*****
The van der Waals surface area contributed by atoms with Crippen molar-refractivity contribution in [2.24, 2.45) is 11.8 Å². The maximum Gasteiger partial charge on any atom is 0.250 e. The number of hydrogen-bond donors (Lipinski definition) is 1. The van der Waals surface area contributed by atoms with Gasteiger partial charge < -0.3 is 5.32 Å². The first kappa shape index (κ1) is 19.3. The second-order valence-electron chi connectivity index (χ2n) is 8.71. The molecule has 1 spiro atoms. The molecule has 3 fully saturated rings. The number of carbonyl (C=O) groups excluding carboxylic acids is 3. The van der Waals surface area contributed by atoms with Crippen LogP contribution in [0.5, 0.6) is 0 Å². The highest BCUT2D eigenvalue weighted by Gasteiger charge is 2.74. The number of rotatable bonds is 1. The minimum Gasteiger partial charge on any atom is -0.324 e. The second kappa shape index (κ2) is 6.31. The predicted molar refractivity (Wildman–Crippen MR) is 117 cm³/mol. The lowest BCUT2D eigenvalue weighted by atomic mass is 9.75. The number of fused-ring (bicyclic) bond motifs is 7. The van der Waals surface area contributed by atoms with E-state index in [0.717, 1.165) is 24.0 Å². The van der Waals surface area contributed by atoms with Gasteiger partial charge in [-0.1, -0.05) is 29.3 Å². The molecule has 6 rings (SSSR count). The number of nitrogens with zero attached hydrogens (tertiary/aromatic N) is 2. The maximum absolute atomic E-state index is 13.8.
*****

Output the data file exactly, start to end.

The van der Waals surface area contributed by atoms with Crippen molar-refractivity contribution in [2.24, 2.45) is 11.8 Å². The maximum Gasteiger partial charge on any atom is 0.250 e. The number of hydrogen-bond donors (Lipinski definition) is 1. The van der Waals surface area contributed by atoms with Gasteiger partial charge < -0.3 is 5.32 Å². The first kappa shape index (κ1) is 19.3. The second-order valence-electron chi connectivity index (χ2n) is 8.71. The molecule has 1 spiro atoms. The molecule has 3 fully saturated rings. The number of carbonyl (C=O) groups excluding carboxylic acids is 3. The van der Waals surface area contributed by atoms with Crippen LogP contribution in [0.5, 0.6) is 0 Å². The highest BCUT2D eigenvalue weighted by Gasteiger charge is 2.74. The number of rotatable bonds is 1. The minimum Gasteiger partial charge on any atom is -0.324 e. The second kappa shape index (κ2) is 6.31. The predicted molar refractivity (Wildman–Crippen MR) is 117 cm³/mol. The lowest BCUT2D eigenvalue weighted by atomic mass is 9.75. The number of fused-ring (bicyclic) bond motifs is 7. The van der Waals surface area contributed by atoms with E-state index in [0.717, 1.165) is 24.0 Å². The van der Waals surface area contributed by atoms with Gasteiger partial charge in [-0.1, -0.05) is 29.3 Å². The molecule has 6 rings (SSSR count). The number of nitrogens with zero attached hydrogens (tertiary/aromatic N) is 2. The maximum absolute atomic E-state index is 13.8.